Pakistan's performance at The Oval was certainly one they will need to eradicate from their minds going into the NatWest Challenge decider at Lord's. They faltered in all departments, and it's hard to draw any positives other than Yousuf Youhana's welcome return to form.
Rashid Latif's decision to bat first was perfectly justified. The pitch held no terrors with its consistent bounce very conducive for strokeplay. Although Imran Nazir would count himself unlucky to get a good delivery first up, the same cannot be said for Mohammad Hafeez. He was clearly tempted by the vast open spaces on the legside, and had flirted with danger plenty of times by playing across the line before being trapped in front of the wicket by Andrew Flintoff.
Pakistan have too often been guilty of thrusting their front foot across to the off stump, which means they have to play around their pads, making them serious candidates for a leg before decision. That is a technical flaw that has to be addressed immediately by Javed Miandad, as the youngsters will find it hard to progress at this level if they do not sort it out soon.
The shot selection from most of the Pakistani batsmen again left a lot to be desired. Yasir Hameed once again threw his wicket away after another impressive start, and Abdul Razzaq attempted an adventurous shot at an inopportune time.
Another alarming aspect was the appalling running between the wickets. Youhana may have played an excellent knock, but one cannot forgive the confusion in calling while he was at the crease. Shoaib Malik lost his wicket to a ridiculous piece of running, while both Razzaq and Azhar Mahmood escaped on various occasions when the fielders missed the target. Youhana has a definite problem when it comes to running and calling, and it is affecting the other batsmen.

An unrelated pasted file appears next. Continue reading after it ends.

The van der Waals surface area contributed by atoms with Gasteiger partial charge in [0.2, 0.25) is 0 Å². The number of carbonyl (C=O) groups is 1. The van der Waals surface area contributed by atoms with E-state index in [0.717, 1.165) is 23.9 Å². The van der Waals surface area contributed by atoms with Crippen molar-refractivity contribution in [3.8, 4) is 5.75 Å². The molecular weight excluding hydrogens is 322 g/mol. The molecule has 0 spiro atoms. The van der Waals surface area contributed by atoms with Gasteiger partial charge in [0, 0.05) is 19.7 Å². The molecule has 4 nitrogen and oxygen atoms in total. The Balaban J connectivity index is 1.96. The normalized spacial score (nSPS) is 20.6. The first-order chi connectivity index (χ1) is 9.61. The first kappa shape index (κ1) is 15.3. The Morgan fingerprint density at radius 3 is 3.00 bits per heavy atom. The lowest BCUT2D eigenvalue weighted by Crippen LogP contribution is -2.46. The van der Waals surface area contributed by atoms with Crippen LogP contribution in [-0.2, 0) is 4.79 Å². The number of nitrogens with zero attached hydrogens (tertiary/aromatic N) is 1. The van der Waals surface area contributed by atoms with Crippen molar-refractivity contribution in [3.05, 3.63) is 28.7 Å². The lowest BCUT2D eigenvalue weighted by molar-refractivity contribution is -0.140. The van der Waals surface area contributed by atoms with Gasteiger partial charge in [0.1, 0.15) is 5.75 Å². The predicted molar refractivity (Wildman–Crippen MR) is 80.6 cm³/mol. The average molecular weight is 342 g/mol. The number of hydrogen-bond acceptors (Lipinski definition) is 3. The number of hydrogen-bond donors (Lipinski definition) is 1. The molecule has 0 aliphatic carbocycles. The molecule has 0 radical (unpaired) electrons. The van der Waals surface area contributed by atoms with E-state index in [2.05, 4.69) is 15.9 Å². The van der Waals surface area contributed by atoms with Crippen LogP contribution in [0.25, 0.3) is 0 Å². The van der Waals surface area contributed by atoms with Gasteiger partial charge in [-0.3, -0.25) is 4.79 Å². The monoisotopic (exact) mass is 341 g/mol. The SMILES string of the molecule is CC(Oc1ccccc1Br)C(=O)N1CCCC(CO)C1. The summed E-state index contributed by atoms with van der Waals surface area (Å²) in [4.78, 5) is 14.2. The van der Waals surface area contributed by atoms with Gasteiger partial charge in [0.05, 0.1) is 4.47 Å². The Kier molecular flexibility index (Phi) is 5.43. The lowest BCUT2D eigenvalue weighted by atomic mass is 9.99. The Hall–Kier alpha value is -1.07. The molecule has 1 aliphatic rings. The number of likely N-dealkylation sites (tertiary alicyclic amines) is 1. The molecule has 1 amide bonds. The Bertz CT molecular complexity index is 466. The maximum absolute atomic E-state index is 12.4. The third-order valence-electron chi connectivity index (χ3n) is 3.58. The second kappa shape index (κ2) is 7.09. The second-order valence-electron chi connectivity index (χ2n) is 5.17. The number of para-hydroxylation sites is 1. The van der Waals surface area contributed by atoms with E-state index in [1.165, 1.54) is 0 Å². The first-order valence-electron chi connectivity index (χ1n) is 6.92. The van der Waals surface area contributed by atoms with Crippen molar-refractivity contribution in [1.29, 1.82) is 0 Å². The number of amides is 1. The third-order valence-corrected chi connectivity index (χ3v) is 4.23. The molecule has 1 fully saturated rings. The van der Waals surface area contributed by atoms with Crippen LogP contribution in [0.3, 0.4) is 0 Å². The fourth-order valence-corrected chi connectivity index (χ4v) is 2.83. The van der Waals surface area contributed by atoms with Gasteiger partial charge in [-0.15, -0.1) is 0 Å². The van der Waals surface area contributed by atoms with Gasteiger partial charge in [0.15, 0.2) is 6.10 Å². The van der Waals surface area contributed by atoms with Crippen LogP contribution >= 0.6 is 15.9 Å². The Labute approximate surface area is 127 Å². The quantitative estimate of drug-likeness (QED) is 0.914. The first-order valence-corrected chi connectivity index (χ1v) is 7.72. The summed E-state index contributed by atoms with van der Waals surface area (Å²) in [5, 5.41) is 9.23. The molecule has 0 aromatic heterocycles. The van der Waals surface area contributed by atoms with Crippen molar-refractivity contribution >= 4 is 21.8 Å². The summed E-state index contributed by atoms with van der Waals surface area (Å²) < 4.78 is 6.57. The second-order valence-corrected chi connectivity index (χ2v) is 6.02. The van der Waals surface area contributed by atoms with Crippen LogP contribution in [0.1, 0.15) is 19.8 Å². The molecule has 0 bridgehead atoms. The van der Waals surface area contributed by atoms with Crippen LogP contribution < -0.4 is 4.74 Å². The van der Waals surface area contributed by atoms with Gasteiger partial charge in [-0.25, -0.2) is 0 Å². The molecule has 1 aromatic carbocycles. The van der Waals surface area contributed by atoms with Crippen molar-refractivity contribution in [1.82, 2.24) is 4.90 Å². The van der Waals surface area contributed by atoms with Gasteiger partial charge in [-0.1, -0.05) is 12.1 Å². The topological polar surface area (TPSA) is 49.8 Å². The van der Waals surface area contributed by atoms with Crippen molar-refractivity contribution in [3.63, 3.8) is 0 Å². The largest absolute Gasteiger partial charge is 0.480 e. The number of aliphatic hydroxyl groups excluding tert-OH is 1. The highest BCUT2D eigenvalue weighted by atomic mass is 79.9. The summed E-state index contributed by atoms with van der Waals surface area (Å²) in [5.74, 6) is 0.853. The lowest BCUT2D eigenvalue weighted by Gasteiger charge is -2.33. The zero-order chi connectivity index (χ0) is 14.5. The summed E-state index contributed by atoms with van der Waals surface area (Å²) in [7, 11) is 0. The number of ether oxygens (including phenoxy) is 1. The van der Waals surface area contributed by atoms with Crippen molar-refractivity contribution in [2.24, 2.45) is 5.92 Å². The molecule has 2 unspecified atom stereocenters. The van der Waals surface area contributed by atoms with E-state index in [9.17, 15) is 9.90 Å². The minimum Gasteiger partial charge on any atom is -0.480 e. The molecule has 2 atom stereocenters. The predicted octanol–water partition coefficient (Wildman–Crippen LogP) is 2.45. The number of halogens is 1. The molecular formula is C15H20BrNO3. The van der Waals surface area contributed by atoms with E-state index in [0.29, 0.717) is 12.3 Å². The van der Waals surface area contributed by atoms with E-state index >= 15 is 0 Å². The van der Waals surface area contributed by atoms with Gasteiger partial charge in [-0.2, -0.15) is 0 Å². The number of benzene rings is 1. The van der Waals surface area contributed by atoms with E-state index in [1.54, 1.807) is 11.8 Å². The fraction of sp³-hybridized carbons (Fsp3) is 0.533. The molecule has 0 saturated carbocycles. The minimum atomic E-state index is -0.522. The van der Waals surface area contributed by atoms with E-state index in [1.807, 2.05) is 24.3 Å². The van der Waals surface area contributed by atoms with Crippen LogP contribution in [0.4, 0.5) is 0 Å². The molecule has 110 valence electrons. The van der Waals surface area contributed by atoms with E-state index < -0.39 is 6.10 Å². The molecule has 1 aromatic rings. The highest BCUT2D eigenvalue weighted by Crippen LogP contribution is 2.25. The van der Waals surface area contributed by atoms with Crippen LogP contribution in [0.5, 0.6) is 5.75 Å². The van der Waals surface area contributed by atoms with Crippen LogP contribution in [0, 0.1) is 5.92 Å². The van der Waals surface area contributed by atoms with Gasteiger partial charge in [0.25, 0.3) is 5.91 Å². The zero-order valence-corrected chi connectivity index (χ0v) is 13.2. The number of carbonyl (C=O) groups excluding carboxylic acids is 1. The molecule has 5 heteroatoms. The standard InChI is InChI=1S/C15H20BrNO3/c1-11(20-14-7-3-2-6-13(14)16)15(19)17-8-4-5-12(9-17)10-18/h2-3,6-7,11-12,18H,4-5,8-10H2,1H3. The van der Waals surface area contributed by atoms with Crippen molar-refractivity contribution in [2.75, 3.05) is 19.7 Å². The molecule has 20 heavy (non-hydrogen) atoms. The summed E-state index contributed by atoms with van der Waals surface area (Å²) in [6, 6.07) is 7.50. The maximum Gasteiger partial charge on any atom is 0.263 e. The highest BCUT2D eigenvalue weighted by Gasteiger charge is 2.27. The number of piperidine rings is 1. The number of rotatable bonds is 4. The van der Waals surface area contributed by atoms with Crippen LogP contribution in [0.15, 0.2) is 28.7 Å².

The low total of 184 to defend forced Latif to instruct Shoaib Akhtar and Mohammad Sami to try and blast out a wicket every ball before settling into a line and length. If this was the planned strategy then it failed miserably.
The new-ball bowlers, especially Sami, must seriously consider bowling round the wicket to Marcus Trescothick from the outset. He thrives on room outside the off stump, but a change in angle would definitely counter that problem and rule out his smashing shots over point or gully.
Shoaib's comeback was disappointing to say the least as he over-pitched too many balls and offered too much width. It was a spell that was not far removed from the drubbing he got from Sachin Tendulkar in the World Cup, but this time it was Trescothick and Vikram Solanki in the action. To cap that off was the ineffective bowling by Azhar Mahmood, who was pulled and cut at ease. Pakistan have gone into both matches with a bunch of allrounders and the attack lacks diversity.
By trying to pad out their batting, Pakistan are compromising with the presence of a genuine wicket-taker like Danish Kaneria. He would do well against England, who are traditionally weak facing quality spin. While Razzaq and Mahmood lack penetration, Pakistan must seriously consider drafting in Kaneria for the decider, a game in which Pakistan need to go flat out.
After forgetting this one the Pakistanis must go to Lord's in a positive frame of mind. It will be a test of nerves for the younger players of both sides.